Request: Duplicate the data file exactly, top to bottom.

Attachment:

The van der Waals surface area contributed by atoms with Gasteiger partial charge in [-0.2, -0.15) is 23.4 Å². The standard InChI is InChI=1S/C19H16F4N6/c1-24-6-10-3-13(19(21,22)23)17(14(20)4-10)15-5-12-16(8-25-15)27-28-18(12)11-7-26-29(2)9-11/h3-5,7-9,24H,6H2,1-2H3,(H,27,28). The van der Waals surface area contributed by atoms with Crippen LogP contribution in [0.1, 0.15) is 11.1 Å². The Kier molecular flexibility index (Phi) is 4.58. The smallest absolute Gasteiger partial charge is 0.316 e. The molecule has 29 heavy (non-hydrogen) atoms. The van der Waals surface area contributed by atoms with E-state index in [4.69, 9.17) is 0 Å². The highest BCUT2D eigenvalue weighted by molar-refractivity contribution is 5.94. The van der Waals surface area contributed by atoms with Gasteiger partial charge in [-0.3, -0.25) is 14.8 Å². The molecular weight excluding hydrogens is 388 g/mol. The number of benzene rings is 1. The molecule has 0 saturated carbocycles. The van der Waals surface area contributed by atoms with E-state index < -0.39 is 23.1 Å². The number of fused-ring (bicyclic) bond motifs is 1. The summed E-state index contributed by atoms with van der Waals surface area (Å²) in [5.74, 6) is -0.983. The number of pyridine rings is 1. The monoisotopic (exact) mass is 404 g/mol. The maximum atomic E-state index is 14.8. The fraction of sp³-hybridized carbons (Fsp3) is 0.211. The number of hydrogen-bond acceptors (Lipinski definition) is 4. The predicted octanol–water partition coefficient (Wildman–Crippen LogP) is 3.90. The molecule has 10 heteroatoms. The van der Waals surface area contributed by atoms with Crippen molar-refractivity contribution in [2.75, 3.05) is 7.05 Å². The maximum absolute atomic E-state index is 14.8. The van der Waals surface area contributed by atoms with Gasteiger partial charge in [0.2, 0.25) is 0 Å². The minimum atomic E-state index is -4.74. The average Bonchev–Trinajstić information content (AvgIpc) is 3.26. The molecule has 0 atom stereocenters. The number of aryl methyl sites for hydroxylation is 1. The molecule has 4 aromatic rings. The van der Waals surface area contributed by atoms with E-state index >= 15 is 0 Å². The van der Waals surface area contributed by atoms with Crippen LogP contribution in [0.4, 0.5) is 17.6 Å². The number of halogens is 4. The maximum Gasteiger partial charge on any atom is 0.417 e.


The van der Waals surface area contributed by atoms with Gasteiger partial charge in [-0.2, -0.15) is 23.4 Å². The standard InChI is InChI=1S/C19H16F4N6/c1-24-6-10-3-13(19(21,22)23)17(14(20)4-10)15-5-12-16(8-25-15)27-28-18(12)11-7-26-29(2)9-11/h3-5,7-9,24H,6H2,1-2H3,(H,27,28). The van der Waals surface area contributed by atoms with Crippen LogP contribution in [0.1, 0.15) is 11.1 Å². The Kier molecular flexibility index (Phi) is 4.58. The smallest absolute Gasteiger partial charge is 0.316 e. The molecule has 29 heavy (non-hydrogen) atoms. The van der Waals surface area contributed by atoms with E-state index in [4.69, 9.17) is 0 Å². The highest BCUT2D eigenvalue weighted by molar-refractivity contribution is 5.94. The van der Waals surface area contributed by atoms with Gasteiger partial charge in [-0.3, -0.25) is 14.8 Å². The molecular weight excluding hydrogens is 388 g/mol. The number of benzene rings is 1. The molecule has 0 saturated carbocycles. The van der Waals surface area contributed by atoms with E-state index < -0.39 is 23.1 Å². The number of fused-ring (bicyclic) bond motifs is 1. The summed E-state index contributed by atoms with van der Waals surface area (Å²) in [5.74, 6) is -0.983. The number of pyridine rings is 1. The monoisotopic (exact) mass is 404 g/mol. The maximum atomic E-state index is 14.8. The fraction of sp³-hybridized carbons (Fsp3) is 0.211. The number of hydrogen-bond acceptors (Lipinski definition) is 4. The predicted octanol–water partition coefficient (Wildman–Crippen LogP) is 3.90. The molecule has 10 heteroatoms. The van der Waals surface area contributed by atoms with Crippen molar-refractivity contribution in [2.75, 3.05) is 7.05 Å². The maximum absolute atomic E-state index is 14.8. The van der Waals surface area contributed by atoms with Gasteiger partial charge in [0.2, 0.25) is 0 Å². The minimum atomic E-state index is -4.74. The average Bonchev–Trinajstić information content (AvgIpc) is 3.26. The molecule has 0 atom stereocenters. The number of aryl methyl sites for hydroxylation is 1. The molecule has 4 aromatic rings. The van der Waals surface area contributed by atoms with E-state index >= 15 is 0 Å². The van der Waals surface area contributed by atoms with Crippen LogP contribution in [0.4, 0.5) is 17.6 Å². The number of halogens is 4. The maximum Gasteiger partial charge on any atom is 0.417 e.